ASAP shares its voice


Junior Anaya Willis, sophomore Zakiyah Willis, sophomore Hope Doyle, junior Khaeleana Minton, and sophomore Aris Owens work on crafts in the library during Black History Month.

Building a community with new leaders and friends, getting prepared for college, and facing social injustice inside in and outside of the halls of Parkway South High are all things that African American kids in ASAP are learning and being trained for. 

ASAP or the African American Student Acceleration Program at South High was an idea to give support to any African American student enrolled in an honors or AP class.  The idea came from Assistant Principal Jenn Sebold. 

“I was at West High for four years and I started a similar program that was successful and I wanted to bring that idea to South kids,” Sebold said.

So what is ASAP about? Well Sebold explained it best.

“To build community among black scholars, we are participating in team building activities, implementing black history projects, and mentoring the middle school ASAP students as well prepare them to transition. Also, we provide academic support in a variety of ways. That may involve scheduling honor students in groups in classes, having study sessions, providing help in a study hall, and many more ways.  Finally, the students are given opportunities to meet with working professionals as mentors, scholarship information, college visit opportunities and many more.”   

Sebold talked about when and where the ASAP club meets. 

“We meet once a month during the school day, an hour a month. Sometimes we meet after school with the middle school kids. We have meetings in the principal conference room and sometimes in the library,” she said. 

Sophomore Zakiyah Willis is a member of ASAP.

“In my opinion [ASAP] it gets the black kids in honors classes support. It’s a kind of support group for African-American students who are in honors classes. It provides resources for us to be more comfortable in those classes,” she said.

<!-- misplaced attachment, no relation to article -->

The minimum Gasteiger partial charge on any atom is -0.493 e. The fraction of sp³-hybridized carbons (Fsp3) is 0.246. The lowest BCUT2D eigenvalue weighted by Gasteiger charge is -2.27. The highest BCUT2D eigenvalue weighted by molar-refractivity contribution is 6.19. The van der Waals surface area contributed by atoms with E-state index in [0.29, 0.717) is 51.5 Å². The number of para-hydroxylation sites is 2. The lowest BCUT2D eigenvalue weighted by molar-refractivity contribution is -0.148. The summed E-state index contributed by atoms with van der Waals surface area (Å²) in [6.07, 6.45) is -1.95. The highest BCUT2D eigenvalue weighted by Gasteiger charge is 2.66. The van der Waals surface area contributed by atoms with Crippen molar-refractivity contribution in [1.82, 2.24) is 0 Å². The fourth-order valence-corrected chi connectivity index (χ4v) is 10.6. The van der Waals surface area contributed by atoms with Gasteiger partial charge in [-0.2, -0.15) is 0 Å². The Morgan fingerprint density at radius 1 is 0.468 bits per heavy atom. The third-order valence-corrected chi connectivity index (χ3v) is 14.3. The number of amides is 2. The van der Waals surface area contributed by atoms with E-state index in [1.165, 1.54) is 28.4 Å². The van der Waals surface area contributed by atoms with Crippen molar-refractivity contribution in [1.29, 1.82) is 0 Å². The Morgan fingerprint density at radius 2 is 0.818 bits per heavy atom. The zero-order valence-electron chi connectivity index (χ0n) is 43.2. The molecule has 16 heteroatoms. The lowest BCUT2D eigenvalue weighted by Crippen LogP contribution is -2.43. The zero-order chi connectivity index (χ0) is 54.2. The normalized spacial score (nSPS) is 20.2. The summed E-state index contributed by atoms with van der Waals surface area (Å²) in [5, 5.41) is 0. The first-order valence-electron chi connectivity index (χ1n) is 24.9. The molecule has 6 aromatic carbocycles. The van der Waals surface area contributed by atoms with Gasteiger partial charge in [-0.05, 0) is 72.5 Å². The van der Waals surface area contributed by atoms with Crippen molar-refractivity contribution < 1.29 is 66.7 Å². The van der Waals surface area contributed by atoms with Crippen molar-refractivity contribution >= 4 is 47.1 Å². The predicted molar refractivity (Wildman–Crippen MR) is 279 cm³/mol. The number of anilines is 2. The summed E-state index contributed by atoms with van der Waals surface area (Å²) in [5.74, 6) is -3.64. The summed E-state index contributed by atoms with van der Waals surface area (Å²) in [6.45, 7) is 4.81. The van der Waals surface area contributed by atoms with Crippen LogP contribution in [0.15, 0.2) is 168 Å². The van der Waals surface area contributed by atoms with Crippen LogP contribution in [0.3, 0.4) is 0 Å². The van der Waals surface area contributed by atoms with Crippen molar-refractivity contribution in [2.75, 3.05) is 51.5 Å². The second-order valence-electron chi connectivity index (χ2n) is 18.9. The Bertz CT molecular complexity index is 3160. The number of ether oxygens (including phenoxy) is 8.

“I feel heard and listened to [in this group.] I go into the meeting knowing that the adult won’t just be like yeah ‘I hear you,’ but will take action. I feel empowered through the group,” said Willis.   

Sophomore member Aris Owens explained some of the activities at ASAP and what the theme of the group is.

“In ASAP we try to focus on the community. In the meetings we think of things to do then take action in the best way possible. We go up to the middle school to connect with them and to help the African American kids feel more comfortable within their community. We came together to spread black history facts to make sure that black history month was celebrated at our school. We plan on doing so much more in the future.” 

“Just by sitting in on our meetings you can learn how determined we are to work hard and tackle situations that we come across. You can learn about things that our school doesn’t shine a light on, even though they hold importance and need to be talked about,” Owens said.

“ASAP has given me a larger sense of community at South. Since there aren’t many African Americans aren’t in honors and AP classes, it can be more difficult to connect with people similar to me. Ever since the club started, I’ve been able to relate to more people like me,” said junior Amaya Thomas, another member of ASAP.

Thomas believes that ASAP can influence other communities or groups of kids as well. 

“I think this could eventually give rise to other groups in the future. I feel like once the group grows and more people know about the club, other minorities feel the same way could start groups and see ASAP as an example,” she said.